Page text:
This slim, readable memoir, while occasionally overly inward-facing, answers that question as one project morphs into...

IN THE PROVINCE OF THE GODS

The memoir of a writer who traveled to Japan and found a new perspective on himself.

Poet and memoirist Fries (Creative Writing/Goddard Coll.; The History of My Shoes and the Evolution of Darwin's Theory, 2007, etc.) was on the verge of a traumatic romantic split when he first traveled to Japan to research a book about the country’s approach to disability. His partner had urged him to pursue the grant, but after their separation, he was alone in a foreign country, where his lifelong disability that hinders his mobility would add to the challenge. He even has trouble removing his shoes, which Japanese decorum demands. Fries documents how he came to terms with the country—as a foreigner, as a disabled person, and as a gay man. Less than halfway through the narrative, he has made friends, found romantic interests, and made himself at home. “Why am I so comfortable here?” he asks. “Why does Tokyo seem, in so many ways, after such a short time, home?” Throughout the book, the author asks himself frequent questions; when his grant expired and he had to return to the U.S., he had a new, more disturbing set of them. He had fallen ill, received a diagnosis that suggested HIV, and was beginning to see his life in a whole new light. “I am filled with questions,” he writes. “What survives? Who survives? How long will I survive?” Fries eventually returned to Japan on a new grant, found a healer and a lover, and continued his research, but he also discovered that his focus had shifted. “The book about disability in Japan is the book I came to write,” he writes. “Now, with all that has changed, it seems that there is another, more urgent book to write, a book where I am more subject than researcher. Is there a connection between the two?”

This slim, readable memoir, while occasionally overly inward-facing, answers that question as one project morphs into another.

Pub Date: Sept. 19, 2017

ISBN: 978-0-299-31420-0

Page Count: 216

Publisher: Univ. of Wisconsin

Review Posted Online: July 3, 2017

Kirkus Reviews Issue: July 15, 2017

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If the authors are serious, this is a silly, distasteful book. If they are not, it’s a brilliant satire.

THE 48 LAWS OF POWER

The authors have created a sort of anti-Book of Virtues in this encyclopedic compendium of the ways and means of power.

Everyone wants power and everyone is in a constant duplicitous game to gain more power at the expense of others, according to Greene, a screenwriter and former editor at Esquire (Elffers, a book packager, designed the volume, with its attractive marginalia). We live today as courtiers once did in royal courts: we must appear civil while attempting to crush all those around us. This power game can be played well or poorly, and in these 48 laws culled from the history and wisdom of the world’s greatest power players are the rules that must be followed to win. These laws boil down to being as ruthless, selfish, manipulative, and deceitful as possible. Each law, however, gets its own chapter: “Conceal Your Intentions,” “Always Say Less Than Necessary,” “Pose as a Friend, Work as a Spy,” and so on. Each chapter is conveniently broken down into sections on what happened to those who transgressed or observed the particular law, the key elements in this law, and ways to defensively reverse this law when it’s used against you. Quotations in the margins amplify the lesson being taught. While compelling in the way an auto accident might be, the book is simply nonsense. Rules often contradict each other. We are told, for instance, to “be conspicuous at all cost,” then told to “behave like others.” More seriously, Greene never really defines “power,” and he merely asserts, rather than offers evidence for, the Hobbesian world of all against all in which he insists we live. The world may be like this at times, but often it isn’t. To ask why this is so would be a far more useful project.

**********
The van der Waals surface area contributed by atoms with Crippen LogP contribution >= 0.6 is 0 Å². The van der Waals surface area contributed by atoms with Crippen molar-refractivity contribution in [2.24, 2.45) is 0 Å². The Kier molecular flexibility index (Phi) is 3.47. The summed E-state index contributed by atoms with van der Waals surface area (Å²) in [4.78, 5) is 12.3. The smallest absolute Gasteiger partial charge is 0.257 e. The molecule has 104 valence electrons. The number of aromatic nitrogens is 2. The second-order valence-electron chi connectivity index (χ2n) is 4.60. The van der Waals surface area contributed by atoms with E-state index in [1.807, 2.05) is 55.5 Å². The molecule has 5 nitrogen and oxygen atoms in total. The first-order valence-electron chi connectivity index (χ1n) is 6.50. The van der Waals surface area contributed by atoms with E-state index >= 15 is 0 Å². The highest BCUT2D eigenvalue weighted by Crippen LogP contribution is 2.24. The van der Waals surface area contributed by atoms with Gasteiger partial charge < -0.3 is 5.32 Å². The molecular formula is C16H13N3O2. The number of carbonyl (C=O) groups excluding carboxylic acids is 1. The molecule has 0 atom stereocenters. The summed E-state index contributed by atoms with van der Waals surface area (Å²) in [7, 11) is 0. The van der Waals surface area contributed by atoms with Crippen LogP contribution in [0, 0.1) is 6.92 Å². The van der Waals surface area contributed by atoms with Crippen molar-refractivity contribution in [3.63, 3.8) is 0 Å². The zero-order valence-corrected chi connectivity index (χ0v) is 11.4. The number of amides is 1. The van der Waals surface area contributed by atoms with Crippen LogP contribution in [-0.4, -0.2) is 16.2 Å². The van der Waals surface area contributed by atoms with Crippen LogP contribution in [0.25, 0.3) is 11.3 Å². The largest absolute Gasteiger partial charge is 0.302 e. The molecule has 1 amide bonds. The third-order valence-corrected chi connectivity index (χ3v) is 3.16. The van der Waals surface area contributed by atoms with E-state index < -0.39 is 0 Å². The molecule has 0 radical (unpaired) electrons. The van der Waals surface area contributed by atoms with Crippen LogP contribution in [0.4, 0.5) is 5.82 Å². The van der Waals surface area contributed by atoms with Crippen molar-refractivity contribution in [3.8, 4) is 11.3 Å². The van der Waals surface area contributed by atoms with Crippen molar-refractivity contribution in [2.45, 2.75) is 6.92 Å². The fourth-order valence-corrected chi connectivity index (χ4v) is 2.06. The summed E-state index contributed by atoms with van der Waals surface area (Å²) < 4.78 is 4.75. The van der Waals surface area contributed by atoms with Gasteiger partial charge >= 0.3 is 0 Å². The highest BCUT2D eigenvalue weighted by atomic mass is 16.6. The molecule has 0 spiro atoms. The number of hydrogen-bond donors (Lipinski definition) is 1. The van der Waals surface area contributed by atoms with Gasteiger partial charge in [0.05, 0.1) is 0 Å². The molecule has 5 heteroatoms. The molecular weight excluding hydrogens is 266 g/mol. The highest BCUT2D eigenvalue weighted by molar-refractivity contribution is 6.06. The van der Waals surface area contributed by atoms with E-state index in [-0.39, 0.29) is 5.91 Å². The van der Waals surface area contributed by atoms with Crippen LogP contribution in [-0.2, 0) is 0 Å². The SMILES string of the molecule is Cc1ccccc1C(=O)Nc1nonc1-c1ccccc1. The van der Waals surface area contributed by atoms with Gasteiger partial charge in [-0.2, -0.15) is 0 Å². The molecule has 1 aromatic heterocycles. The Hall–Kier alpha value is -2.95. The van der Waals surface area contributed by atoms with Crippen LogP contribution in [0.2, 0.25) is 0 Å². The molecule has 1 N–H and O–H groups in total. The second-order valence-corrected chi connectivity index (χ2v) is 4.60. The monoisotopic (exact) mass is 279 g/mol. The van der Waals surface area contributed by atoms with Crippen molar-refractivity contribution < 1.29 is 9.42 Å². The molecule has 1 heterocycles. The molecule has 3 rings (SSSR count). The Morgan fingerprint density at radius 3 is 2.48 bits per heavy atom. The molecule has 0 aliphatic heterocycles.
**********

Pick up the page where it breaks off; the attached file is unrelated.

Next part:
If the authors are serious, this is a silly, distasteful book. If they are not, it’s a brilliant satire.

Pub Date: Sept. 1, 1998

ISBN: 0-670-88146-5

Page Count: 430

Publisher: Viking

Review Posted Online: May 20, 2010

Kirkus Reviews Issue: July 15, 1998

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The author's youthfulness helps to assure the inevitable comparison with the Anne Frank diary although over and above the...

NIGHT

Elie Wiesel spent his early years in a small Transylvanian town as one of four children. 

He was the only one of the family to survive what Francois Maurois, in his introduction, calls the "human holocaust" of the persecution of the Jews, which began with the restrictions, the singularization of the yellow star, the enclosure within the ghetto, and went on to the mass deportations to the ovens of Auschwitz and Buchenwald. There are unforgettable and horrifying scenes here in this spare and sombre memoir of this experience of the hanging of a child, of his first farewell with his father who leaves him an inheritance of a knife and a spoon, and of his last goodbye at Buchenwald his father's corpse is already cold let alone the long months of survival under unconscionable conditions. 

The author's youthfulness helps to assure the inevitable comparison with the Anne Frank diary although over and above the sphere of suffering shared, and in this case extended to the death march itself, there is no spiritual or emotional legacy here to offset any reader reluctance.

Pub Date: Jan. 16, 2006

ISBN: 0374500010

Page Count: 120

Publisher: Hill & Wang

Review Posted Online: Oct. 7, 2011

Kirkus Reviews Issue: Jan. 15, 2006

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